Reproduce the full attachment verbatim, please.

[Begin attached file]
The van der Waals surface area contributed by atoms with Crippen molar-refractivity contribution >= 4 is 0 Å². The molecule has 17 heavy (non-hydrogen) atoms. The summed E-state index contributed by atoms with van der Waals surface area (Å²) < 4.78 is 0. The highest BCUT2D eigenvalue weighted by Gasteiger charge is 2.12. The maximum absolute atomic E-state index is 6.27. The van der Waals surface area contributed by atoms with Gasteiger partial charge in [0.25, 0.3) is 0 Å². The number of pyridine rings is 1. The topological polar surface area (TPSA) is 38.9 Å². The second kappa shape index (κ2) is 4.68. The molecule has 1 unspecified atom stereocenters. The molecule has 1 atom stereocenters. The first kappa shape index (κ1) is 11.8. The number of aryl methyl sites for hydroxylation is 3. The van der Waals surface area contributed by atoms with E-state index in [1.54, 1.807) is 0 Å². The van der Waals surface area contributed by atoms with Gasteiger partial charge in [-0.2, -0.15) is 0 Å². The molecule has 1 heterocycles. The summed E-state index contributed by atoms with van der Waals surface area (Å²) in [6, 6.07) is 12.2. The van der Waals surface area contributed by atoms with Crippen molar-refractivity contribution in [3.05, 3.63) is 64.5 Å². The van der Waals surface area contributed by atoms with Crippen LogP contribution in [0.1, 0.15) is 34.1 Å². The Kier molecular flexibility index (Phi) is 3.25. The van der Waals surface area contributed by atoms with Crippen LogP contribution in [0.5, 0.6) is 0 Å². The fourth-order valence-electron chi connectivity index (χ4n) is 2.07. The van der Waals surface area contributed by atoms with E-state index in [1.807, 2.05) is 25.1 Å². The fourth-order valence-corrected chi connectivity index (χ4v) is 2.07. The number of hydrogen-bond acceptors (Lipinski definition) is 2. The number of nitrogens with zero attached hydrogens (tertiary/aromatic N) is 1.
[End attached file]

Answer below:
The van der Waals surface area contributed by atoms with Crippen molar-refractivity contribution >= 4 is 0 Å². The molecule has 17 heavy (non-hydrogen) atoms. The summed E-state index contributed by atoms with van der Waals surface area (Å²) < 4.78 is 0. The highest BCUT2D eigenvalue weighted by Gasteiger charge is 2.12. The maximum absolute atomic E-state index is 6.27. The van der Waals surface area contributed by atoms with Gasteiger partial charge in [0.25, 0.3) is 0 Å². The number of pyridine rings is 1. The topological polar surface area (TPSA) is 38.9 Å². The second kappa shape index (κ2) is 4.68. The molecule has 1 unspecified atom stereocenters. The molecule has 1 atom stereocenters. The first kappa shape index (κ1) is 11.8. The number of aryl methyl sites for hydroxylation is 3. The van der Waals surface area contributed by atoms with E-state index in [1.54, 1.807) is 0 Å². The van der Waals surface area contributed by atoms with Gasteiger partial charge in [-0.2, -0.15) is 0 Å². The molecule has 1 heterocycles. The summed E-state index contributed by atoms with van der Waals surface area (Å²) in [6, 6.07) is 12.2. The van der Waals surface area contributed by atoms with Crippen molar-refractivity contribution in [3.05, 3.63) is 64.5 Å². The van der Waals surface area contributed by atoms with Crippen LogP contribution in [0.1, 0.15) is 34.1 Å². The Kier molecular flexibility index (Phi) is 3.25. The van der Waals surface area contributed by atoms with Crippen LogP contribution in [0.5, 0.6) is 0 Å². The fourth-order valence-electron chi connectivity index (χ4n) is 2.07. The van der Waals surface area contributed by atoms with E-state index in [1.807, 2.05) is 25.1 Å². The fourth-order valence-corrected chi connectivity index (χ4v) is 2.07. The number of hydrogen-bond acceptors (Lipinski definition) is 2. The number of nitrogens with zero attached hydrogens (tertiary/aromatic N) is 1.